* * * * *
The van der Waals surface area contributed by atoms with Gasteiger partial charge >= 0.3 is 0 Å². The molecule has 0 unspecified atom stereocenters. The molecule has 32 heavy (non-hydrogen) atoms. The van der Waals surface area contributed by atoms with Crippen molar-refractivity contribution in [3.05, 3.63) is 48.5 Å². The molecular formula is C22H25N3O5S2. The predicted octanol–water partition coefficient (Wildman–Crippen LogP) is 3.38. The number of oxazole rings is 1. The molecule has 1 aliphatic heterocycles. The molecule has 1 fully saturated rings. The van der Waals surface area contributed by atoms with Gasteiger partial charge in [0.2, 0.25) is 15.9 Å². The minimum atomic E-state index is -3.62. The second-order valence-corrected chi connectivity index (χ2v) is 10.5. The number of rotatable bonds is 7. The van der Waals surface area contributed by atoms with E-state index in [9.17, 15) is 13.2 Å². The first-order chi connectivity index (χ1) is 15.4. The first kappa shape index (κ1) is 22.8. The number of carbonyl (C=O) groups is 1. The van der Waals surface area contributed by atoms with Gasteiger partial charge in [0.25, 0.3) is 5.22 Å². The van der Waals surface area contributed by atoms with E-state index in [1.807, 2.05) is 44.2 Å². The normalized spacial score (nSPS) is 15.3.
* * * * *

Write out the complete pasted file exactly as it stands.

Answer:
The van der Waals surface area contributed by atoms with Gasteiger partial charge >= 0.3 is 0 Å². The molecule has 0 unspecified atom stereocenters. The molecule has 32 heavy (non-hydrogen) atoms. The van der Waals surface area contributed by atoms with Crippen molar-refractivity contribution in [3.05, 3.63) is 48.5 Å². The molecular formula is C22H25N3O5S2. The predicted octanol–water partition coefficient (Wildman–Crippen LogP) is 3.38. The number of oxazole rings is 1. The molecule has 1 aliphatic heterocycles. The molecule has 1 fully saturated rings. The van der Waals surface area contributed by atoms with Gasteiger partial charge in [0.2, 0.25) is 15.9 Å². The minimum atomic E-state index is -3.62. The second-order valence-corrected chi connectivity index (χ2v) is 10.5. The number of rotatable bonds is 7. The van der Waals surface area contributed by atoms with E-state index in [9.17, 15) is 13.2 Å². The first-order chi connectivity index (χ1) is 15.4. The first kappa shape index (κ1) is 22.8. The number of carbonyl (C=O) groups is 1. The van der Waals surface area contributed by atoms with Gasteiger partial charge in [0.25, 0.3) is 5.22 Å². The van der Waals surface area contributed by atoms with E-state index in [1.807, 2.05) is 44.2 Å². The normalized spacial score (nSPS) is 15.3.